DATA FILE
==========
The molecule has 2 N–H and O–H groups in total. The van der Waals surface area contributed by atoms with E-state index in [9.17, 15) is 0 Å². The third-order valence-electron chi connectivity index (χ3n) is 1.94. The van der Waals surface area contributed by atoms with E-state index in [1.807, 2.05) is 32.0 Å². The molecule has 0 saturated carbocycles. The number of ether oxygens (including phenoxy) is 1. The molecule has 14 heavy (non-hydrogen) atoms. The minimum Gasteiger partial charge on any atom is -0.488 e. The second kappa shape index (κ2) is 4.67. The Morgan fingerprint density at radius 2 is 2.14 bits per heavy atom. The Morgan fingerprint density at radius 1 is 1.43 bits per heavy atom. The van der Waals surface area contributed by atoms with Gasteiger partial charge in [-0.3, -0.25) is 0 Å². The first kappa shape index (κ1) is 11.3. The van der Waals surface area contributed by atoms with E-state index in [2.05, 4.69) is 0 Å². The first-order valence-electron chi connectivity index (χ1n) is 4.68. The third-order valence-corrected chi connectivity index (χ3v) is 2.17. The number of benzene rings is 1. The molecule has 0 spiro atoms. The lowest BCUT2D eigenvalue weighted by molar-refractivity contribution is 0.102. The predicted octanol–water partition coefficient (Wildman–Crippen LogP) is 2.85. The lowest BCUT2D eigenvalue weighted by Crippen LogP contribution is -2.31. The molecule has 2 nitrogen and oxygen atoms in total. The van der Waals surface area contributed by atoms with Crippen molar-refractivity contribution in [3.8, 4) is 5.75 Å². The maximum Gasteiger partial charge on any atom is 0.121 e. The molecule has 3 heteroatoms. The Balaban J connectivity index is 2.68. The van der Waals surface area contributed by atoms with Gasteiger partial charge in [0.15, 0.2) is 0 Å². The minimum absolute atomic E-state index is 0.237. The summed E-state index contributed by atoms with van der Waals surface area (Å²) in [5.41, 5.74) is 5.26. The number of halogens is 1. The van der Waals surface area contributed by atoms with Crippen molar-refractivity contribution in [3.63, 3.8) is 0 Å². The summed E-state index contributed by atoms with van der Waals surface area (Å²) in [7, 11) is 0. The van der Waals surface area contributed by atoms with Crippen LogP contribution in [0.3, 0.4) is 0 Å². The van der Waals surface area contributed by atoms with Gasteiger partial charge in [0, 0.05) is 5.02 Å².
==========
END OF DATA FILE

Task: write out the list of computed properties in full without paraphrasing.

The molecule has 2 N–H and O–H groups in total. The van der Waals surface area contributed by atoms with E-state index in [9.17, 15) is 0 Å². The third-order valence-electron chi connectivity index (χ3n) is 1.94. The van der Waals surface area contributed by atoms with E-state index in [1.807, 2.05) is 32.0 Å². The molecule has 0 saturated carbocycles. The number of ether oxygens (including phenoxy) is 1. The molecule has 14 heavy (non-hydrogen) atoms. The minimum Gasteiger partial charge on any atom is -0.488 e. The second kappa shape index (κ2) is 4.67. The Morgan fingerprint density at radius 2 is 2.14 bits per heavy atom. The Morgan fingerprint density at radius 1 is 1.43 bits per heavy atom. The van der Waals surface area contributed by atoms with Gasteiger partial charge in [-0.3, -0.25) is 0 Å². The first kappa shape index (κ1) is 11.3. The van der Waals surface area contributed by atoms with E-state index in [2.05, 4.69) is 0 Å². The first-order valence-electron chi connectivity index (χ1n) is 4.68. The third-order valence-corrected chi connectivity index (χ3v) is 2.17. The number of benzene rings is 1. The molecule has 0 spiro atoms. The lowest BCUT2D eigenvalue weighted by molar-refractivity contribution is 0.102. The predicted octanol–water partition coefficient (Wildman–Crippen LogP) is 2.85. The lowest BCUT2D eigenvalue weighted by Crippen LogP contribution is -2.31. The molecule has 2 nitrogen and oxygen atoms in total. The van der Waals surface area contributed by atoms with Crippen molar-refractivity contribution in [3.8, 4) is 5.75 Å². The maximum Gasteiger partial charge on any atom is 0.121 e. The molecule has 3 heteroatoms. The Balaban J connectivity index is 2.68. The van der Waals surface area contributed by atoms with Gasteiger partial charge in [0.15, 0.2) is 0 Å². The minimum absolute atomic E-state index is 0.237. The summed E-state index contributed by atoms with van der Waals surface area (Å²) in [5.41, 5.74) is 5.26. The number of halogens is 1. The van der Waals surface area contributed by atoms with Crippen molar-refractivity contribution in [3.63, 3.8) is 0 Å². The summed E-state index contributed by atoms with van der Waals surface area (Å²) in [7, 11) is 0. The van der Waals surface area contributed by atoms with Crippen LogP contribution in [0.3, 0.4) is 0 Å². The van der Waals surface area contributed by atoms with Gasteiger partial charge in [0, 0.05) is 5.02 Å².